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Logo of molpainBioMed CentralBiomed Central Web Sitesearchsubmit a manuscriptregisterthis articleMolecular PainJournal Front Page
Mol Pain. 2011; 7: 15.
Published online Feb 22, 2011. doi:  10.1186/1744-8069-7-15
PMCID: PMC3048572

Spinal toll like receptor 3 is involved in chronic pancreatitis-induced mechanical allodynia of rat

Abstract

Background

Mechanisms underlying pain in chronic pancreatitis (CP) are incompletely understood. Our previous data showed that astrocytes were actively involved. However, it was unclear how astrocytic activation was induced in CP conditions. In the present study, we hypothesized that toll-like receptors (TLRs) were involved in astrocytic activation and pain behavior in CP-induced pain.

Results

To test our hypothesis, we first investigated the changes of TLR2-4 in the rat CP model induced by intrapancreatic infusion of trinitrobenzene sulfonic acid (TNBS). Western blot showed that after TNBS infusion, TLR3, but not TLR2 or TLR4, was increased gradually and maintained at a very high level for up to 5 w, which correlated with the changing course of mechanical allodynia. Double immunostaining suggested that TLR3 was highly expressed on astrocytes. Infusion with TLR3 antisense oligodeoxynucleotide (ASO) dose-dependently attenuated CP-induced allodynia. CP-induced astrocytic activation in the spinal cord was also significantly suppressed by TLR3 ASO. Furthermore, real-time PCR showed that IL-1β, TNF-α, IL-6 and monocyte chemotactic protein-1 (MCP-1) were significantly increased in spinal cord of pancreatic rats. In addition, TLR3 ASO significantly attenuated CP-induced up-regulation of IL-1β and MCP-1.

Conclusions

These results suggest a probable "TLR3-astrocytes-IL-1β/MCP-1" pathway as a positive feedback loop in the spinal dorsal horn in CP conditions. TLR3-mediated neuroimmune interactions could be new targets for treating persistent pain in CP patients.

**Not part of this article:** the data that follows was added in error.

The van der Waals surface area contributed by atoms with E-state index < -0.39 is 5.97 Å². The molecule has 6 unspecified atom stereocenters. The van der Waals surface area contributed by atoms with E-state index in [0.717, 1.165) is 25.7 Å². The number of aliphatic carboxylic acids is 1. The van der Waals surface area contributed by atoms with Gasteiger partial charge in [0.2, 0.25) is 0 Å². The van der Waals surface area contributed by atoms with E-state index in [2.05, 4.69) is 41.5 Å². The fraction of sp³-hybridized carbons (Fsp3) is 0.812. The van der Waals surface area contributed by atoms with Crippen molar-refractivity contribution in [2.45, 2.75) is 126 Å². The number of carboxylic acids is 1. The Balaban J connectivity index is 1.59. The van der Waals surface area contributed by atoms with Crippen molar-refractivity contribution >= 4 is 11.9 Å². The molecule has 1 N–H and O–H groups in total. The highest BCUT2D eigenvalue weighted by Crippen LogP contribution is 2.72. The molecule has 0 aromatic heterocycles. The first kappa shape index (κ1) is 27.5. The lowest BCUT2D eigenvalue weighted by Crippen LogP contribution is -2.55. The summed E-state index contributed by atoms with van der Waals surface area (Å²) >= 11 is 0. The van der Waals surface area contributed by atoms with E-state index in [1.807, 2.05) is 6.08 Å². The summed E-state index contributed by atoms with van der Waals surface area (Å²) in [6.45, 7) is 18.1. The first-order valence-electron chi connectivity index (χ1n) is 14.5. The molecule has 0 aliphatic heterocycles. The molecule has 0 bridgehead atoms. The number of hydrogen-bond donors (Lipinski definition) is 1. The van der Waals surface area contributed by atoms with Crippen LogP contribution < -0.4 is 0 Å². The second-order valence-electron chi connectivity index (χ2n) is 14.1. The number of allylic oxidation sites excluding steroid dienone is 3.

Background

Chronic pancreatitis (CP) is a severe inflammatory and painful disease of the exocrine pancreas. Constant, recurrent, and serious abdominal pain is one of the most common symptoms in CP, present in 80-90% of the patients [1]. However, the pain mechanisms in CP are incompletely understood and probably are multifactorial, including pancreatic and extrapancreatic causes [2]. Experimental human pain studies show that pain processing in the central nervous system (CNS) is abnormal in CP-related neuropathic pain disorders [3,4]. A recent study showed that in the patients of CP and pancreatic cancer, pancreatic neuropathy could bring "neural remodeling" and alter pancreatic innervation [5]. These results highly suggest that neuroplastic changes in the CNS are probably important contributors to the CP-induced chronic pain. And it has been reported that pain in CP shares many characteristics of neuropathic pain [6-8].

Neuron-immune interactions and neuron-glial crosstalk in the spinal dorsal horn play a pivotal role in neuroplastic changes and neuropathic pain [9,10]. The involvement of neuroimmune interactions in CP-induced pain has also been reported [2]. Our recent study showed that astrocytes were activated in the thoracic spinal cord in a rat model of CP induced by intrapancreatic infusion of trinitrobenzene sulfonic acid (TNBS), and inhibiting astrocytic activation could attenuate pain of CP [11]. We thus estimated that, in CP conditions, astrocytes might be activated through some receptors, and then produced signaling molecules that could further enhance neuronal activity, contributing to pain facilitation [12]. However, it is still unclear which receptor(s) mediated astrocytic activation in CP conditions.